This cause holds particular interest to me. Father Popieluszko, a close friend of Pope John Paul II from Poland, was murdered while Laurelyn and I were on our honeymoon in Western Europe in the fall of 1984. We followed the grim news in the International Herald Tribune. Weeks later, while in Rome and at the Vatican, we witnessed one of the most extraordinarily powerful scenes of our lives. This scene appears in my book, but I wrote about it first in a column in my newspaper the week JPII died in April 2005. The column follows:
Setting business aside to remember the pope
At some level, the talk of the Triad this week is similar to the talk around the world. The life and legacy of Pope John Paul II was so far-reaching that it had an impact on people everywhere, whether or not they are Catholic.
It’s with that in mind that I momentarily set aside Triad business to share an experience I had during the early part of the pope’s 26-year reign as the church’s 264th pontiff.
It was November 1984, and my wife and I were in Rome on our honeymoon. Bus No. 64 carried us across town, across the Tiber to Vatican City and a Wednesday morning audience with the pope.
We dashed through St. Peter’s Square, through Bernini’s colonnade and into the modern auditorium near the basilica.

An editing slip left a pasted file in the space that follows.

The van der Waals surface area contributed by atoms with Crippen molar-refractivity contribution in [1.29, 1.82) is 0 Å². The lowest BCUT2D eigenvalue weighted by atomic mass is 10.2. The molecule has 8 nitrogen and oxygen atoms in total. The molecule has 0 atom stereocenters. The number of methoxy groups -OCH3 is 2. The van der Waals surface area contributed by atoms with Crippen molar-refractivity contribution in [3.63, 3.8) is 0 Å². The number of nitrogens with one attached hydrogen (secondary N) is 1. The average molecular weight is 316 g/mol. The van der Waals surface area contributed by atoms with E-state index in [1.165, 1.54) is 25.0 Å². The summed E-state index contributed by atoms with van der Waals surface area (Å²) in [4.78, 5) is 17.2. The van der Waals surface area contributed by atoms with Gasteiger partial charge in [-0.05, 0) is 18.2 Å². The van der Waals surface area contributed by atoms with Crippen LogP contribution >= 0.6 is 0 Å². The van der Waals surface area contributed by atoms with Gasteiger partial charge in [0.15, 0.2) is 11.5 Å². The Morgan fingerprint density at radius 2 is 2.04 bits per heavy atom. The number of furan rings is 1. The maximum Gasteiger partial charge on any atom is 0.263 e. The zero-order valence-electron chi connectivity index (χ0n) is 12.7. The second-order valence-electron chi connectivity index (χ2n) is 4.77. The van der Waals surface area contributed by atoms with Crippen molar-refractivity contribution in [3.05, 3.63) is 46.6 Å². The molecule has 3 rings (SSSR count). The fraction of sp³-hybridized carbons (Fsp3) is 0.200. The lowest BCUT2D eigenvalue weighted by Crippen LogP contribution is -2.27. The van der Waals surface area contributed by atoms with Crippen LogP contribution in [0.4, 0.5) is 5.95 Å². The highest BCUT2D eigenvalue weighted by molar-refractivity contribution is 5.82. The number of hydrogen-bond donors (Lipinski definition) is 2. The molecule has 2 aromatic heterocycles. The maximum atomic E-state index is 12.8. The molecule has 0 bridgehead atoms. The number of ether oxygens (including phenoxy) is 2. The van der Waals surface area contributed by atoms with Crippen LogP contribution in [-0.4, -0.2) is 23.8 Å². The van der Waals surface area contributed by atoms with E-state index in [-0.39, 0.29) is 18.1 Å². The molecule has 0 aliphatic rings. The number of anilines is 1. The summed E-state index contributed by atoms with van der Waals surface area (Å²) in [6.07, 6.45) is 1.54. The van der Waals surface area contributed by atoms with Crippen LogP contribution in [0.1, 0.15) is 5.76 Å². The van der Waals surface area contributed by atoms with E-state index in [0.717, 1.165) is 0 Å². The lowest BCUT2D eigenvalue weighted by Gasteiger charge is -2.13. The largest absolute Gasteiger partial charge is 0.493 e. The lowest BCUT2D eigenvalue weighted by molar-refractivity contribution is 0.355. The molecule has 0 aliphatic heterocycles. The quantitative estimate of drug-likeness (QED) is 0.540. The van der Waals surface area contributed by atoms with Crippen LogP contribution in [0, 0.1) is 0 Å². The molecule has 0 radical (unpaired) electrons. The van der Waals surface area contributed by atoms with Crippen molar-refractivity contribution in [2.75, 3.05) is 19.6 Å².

After being searched for weapons by Swiss guards — the pope had been shot in the square just three years earlier — we took our seats near the front. Some 8,000 people filled the space. When Pope John Paul II made his entrance, resplendent in his white robes and cape, a kind of electricity swept through the hall.
Like teenagers at a pop concert, the scores of Spanish nuns in front of us went wild. I had never experienced someone able to exude charisma with merely a nod or wave. But you could feel it. And that was just the beginning.
A master communicator, the pope delivered his set address that morning in eight languages. He saved Polish for last. A large group of Poles were seated together several rows behind us, and the pope had spotted them.
His address had been on the sanctity of marriage, and he offered a special blessing for newlyweds like ourselves. But now the pope was departing from his text. He looked directly out at his people, the Poles, as his voice grew more intense, his gestures more animated. We had been following the news; we knew why.
Just a month earlier in Poland, Father Jerzy Popieluszko, a parish priest and a dear friend of the pope’s, had been kidnapped and murdered by Polish police and dumped in a river. The priest had been silenced for his support of the outlawed union Solidarity and his opposition to Communist rule.
The pope reflected on that tragedy as he spoke — his low, steady voice charged with emotion. I knew John Paul had suffered as a young man under Nazism; what must he be thinking, I wondered. As a young, naïve American spoiled by our freedoms at home, I knew nothing about actual political oppression.
But now, in the voice and presence of this pope, I could easily imagine its suffocating nature as his uncompromising stand against such inhumanity filled the room.